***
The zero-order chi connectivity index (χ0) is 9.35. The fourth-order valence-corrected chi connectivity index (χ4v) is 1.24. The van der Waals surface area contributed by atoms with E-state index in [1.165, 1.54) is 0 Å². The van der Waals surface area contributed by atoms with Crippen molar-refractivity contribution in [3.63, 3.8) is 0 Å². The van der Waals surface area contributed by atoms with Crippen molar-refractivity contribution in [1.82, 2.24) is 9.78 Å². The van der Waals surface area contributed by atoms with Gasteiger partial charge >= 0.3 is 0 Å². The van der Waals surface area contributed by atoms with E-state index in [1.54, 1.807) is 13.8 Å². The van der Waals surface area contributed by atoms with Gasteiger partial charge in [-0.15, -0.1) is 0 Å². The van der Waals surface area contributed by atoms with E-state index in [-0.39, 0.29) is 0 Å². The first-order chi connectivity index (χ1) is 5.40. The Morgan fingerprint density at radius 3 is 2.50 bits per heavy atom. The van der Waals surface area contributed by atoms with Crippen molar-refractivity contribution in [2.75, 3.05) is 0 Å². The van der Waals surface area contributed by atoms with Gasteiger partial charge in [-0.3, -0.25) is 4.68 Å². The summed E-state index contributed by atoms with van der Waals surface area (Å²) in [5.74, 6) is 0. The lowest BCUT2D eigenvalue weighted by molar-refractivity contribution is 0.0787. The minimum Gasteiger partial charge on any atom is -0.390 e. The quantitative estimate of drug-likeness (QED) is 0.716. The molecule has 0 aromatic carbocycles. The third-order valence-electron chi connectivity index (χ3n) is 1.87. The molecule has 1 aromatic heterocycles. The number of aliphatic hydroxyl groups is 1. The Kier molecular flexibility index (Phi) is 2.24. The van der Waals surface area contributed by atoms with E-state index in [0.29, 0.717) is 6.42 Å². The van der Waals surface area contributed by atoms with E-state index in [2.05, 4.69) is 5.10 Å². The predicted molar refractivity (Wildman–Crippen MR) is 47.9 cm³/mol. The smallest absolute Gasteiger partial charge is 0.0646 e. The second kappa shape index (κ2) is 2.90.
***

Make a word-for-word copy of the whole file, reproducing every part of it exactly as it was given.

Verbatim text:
The zero-order chi connectivity index (χ0) is 9.35. The fourth-order valence-corrected chi connectivity index (χ4v) is 1.24. The van der Waals surface area contributed by atoms with E-state index in [1.165, 1.54) is 0 Å². The van der Waals surface area contributed by atoms with Crippen molar-refractivity contribution in [3.63, 3.8) is 0 Å². The van der Waals surface area contributed by atoms with Crippen molar-refractivity contribution in [1.82, 2.24) is 9.78 Å². The van der Waals surface area contributed by atoms with Gasteiger partial charge >= 0.3 is 0 Å². The van der Waals surface area contributed by atoms with E-state index in [1.54, 1.807) is 13.8 Å². The van der Waals surface area contributed by atoms with Gasteiger partial charge in [-0.15, -0.1) is 0 Å². The van der Waals surface area contributed by atoms with E-state index in [-0.39, 0.29) is 0 Å². The first-order chi connectivity index (χ1) is 5.40. The Morgan fingerprint density at radius 3 is 2.50 bits per heavy atom. The van der Waals surface area contributed by atoms with Crippen molar-refractivity contribution in [2.75, 3.05) is 0 Å². The van der Waals surface area contributed by atoms with Gasteiger partial charge in [-0.3, -0.25) is 4.68 Å². The summed E-state index contributed by atoms with van der Waals surface area (Å²) in [5.74, 6) is 0. The lowest BCUT2D eigenvalue weighted by molar-refractivity contribution is 0.0787. The minimum Gasteiger partial charge on any atom is -0.390 e. The quantitative estimate of drug-likeness (QED) is 0.716. The molecule has 0 aromatic carbocycles. The third-order valence-electron chi connectivity index (χ3n) is 1.87. The molecule has 1 aromatic heterocycles. The number of aliphatic hydroxyl groups is 1. The Kier molecular flexibility index (Phi) is 2.24. The van der Waals surface area contributed by atoms with E-state index in [0.29, 0.717) is 6.42 Å². The van der Waals surface area contributed by atoms with E-state index in [2.05, 4.69) is 5.10 Å². The predicted molar refractivity (Wildman–Crippen MR) is 47.9 cm³/mol. The smallest absolute Gasteiger partial charge is 0.0646 e. The second kappa shape index (κ2) is 2.90.